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Envisioning the Chinese Detective: Dimensions of an Imported Genre, 1890s-1940s

  • Author(s): Liu, Jin
  • Advisor(s): Zhang, Yingjin
  • et al.
Abstract

Since its introduction in the late nineteenth century, detective fiction has experienced ups and downs in the turbulent history of modern China. If its importation was initially prompted and sustained by the agenda of “fiction for mass education” by late-Qing reformers, its blossoming and proliferation owed much to the rise of urban modernity in China. Drastic changes at all levels called for new ways to comprehend, interpret, articulate, and tackle the modern urban experiences. Drawing on translation and cultural studies, this dissertation takes as its central issue the cultural negotiation and appropriation in the transplantation of this genre, and argues that detective fiction, as a case of cultural translation, presents the detective as a new hero of the modern age, and proffers an alternative vision of the Chinese modern. As such, this study intends to contribute to the ongoing discussion of alternative modernities, and broaden the scope of modern Chinese literature and culture studies.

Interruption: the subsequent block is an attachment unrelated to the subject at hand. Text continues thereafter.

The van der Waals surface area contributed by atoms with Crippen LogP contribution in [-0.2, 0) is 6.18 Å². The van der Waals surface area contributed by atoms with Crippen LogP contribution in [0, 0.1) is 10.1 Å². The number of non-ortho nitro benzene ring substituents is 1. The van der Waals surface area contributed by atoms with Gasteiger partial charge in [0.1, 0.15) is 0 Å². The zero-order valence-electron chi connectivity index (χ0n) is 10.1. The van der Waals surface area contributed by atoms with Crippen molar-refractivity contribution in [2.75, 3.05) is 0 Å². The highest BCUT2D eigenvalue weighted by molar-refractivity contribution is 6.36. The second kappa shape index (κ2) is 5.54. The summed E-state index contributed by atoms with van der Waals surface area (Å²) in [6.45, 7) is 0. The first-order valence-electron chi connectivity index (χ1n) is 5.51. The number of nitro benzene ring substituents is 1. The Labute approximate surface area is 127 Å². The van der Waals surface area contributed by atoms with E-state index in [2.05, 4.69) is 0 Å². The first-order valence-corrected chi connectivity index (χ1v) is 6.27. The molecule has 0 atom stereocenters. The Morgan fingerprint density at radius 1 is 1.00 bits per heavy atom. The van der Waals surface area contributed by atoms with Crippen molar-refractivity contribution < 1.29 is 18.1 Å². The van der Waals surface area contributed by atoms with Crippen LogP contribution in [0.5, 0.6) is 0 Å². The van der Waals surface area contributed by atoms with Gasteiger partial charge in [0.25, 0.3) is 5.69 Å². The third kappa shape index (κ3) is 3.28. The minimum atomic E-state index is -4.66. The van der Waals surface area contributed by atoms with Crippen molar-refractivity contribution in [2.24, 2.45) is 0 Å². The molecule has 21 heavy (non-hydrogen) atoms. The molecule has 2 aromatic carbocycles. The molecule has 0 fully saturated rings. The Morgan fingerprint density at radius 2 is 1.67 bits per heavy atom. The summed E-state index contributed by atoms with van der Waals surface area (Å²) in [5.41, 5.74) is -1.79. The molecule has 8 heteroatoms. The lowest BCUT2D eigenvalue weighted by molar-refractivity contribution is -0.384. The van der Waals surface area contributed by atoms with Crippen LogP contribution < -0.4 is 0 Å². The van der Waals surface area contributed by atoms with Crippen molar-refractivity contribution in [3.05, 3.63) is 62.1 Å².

Chapter One examines translated detective fiction in 1896-1916 and highlights the agency of translators in appropriating the genre to the Chinese context. Chapter Two surveys the modern urban milieu conducive to the boom of detective fiction in the Republican period, as well as the literary representation and envisioning of urban modernity. Chapter Three addresses the theme of justice and law in Chinese detective fiction from a comparative perspective. Chapter Four interrogates the theme of science, with a focus on detective writers’ concern over the morality of science.

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